Corroborating evidence is evidence that tends to support a proposition that is already supported by some evidence. For example, W, a witness, testifies that she saw X drive his automobile into a green car. Y, another witness, testifies that when he examined X's car later that day he noticed green paint on its fender. Or you can have corroborating evidence related to a certain source such as what makes an author think a certain way.
For more information on this type of reasoning see casuistry.
Another type of corroborating evidence comes from using the Baconian method, i.e. the method of agreement, method of difference, and method of concomitant variations.
These are followed in experimental design. They were codified by Francis Bacon, and developed further by John Stuart Mill and consist of controlling several variables in turn to establish which variables are causally connected. These principles are widely used intuitively in various kinds of proofs, demonstrations and investigations, in addition to being fundamental to experimental design.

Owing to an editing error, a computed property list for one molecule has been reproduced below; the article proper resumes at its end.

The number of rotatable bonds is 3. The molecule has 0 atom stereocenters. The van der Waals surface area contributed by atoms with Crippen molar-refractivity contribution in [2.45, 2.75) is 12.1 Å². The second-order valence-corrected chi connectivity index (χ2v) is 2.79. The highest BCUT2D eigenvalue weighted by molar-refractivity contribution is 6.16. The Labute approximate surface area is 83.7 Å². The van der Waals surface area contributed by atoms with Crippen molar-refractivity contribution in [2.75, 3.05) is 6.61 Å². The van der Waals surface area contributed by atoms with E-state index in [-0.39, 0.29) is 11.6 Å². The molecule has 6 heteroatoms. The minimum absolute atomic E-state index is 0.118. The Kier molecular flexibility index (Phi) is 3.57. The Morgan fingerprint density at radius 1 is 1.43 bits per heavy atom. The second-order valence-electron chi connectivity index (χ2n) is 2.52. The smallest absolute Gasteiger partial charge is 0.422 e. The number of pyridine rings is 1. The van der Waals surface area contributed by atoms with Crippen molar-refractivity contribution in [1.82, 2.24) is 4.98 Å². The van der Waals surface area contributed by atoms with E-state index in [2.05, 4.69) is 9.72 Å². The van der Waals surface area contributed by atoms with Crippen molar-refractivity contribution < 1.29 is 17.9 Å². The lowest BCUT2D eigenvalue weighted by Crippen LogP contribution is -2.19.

In law, corroboration refers to the requirement in some jurisdictions, such as Scotland, that any evidence adduced be backed up by at least one other source.
Corroboration is not needed in certain instances. For example, there are certain statutory exceptions. In the Education (Scotland) Act, it is only necessary to produce a register as proof of lack of attendance. No further evidence is needed.
Plutchik, Robert (1983) Foundations of Experimental Research Harper's Experimental Psychology Series.
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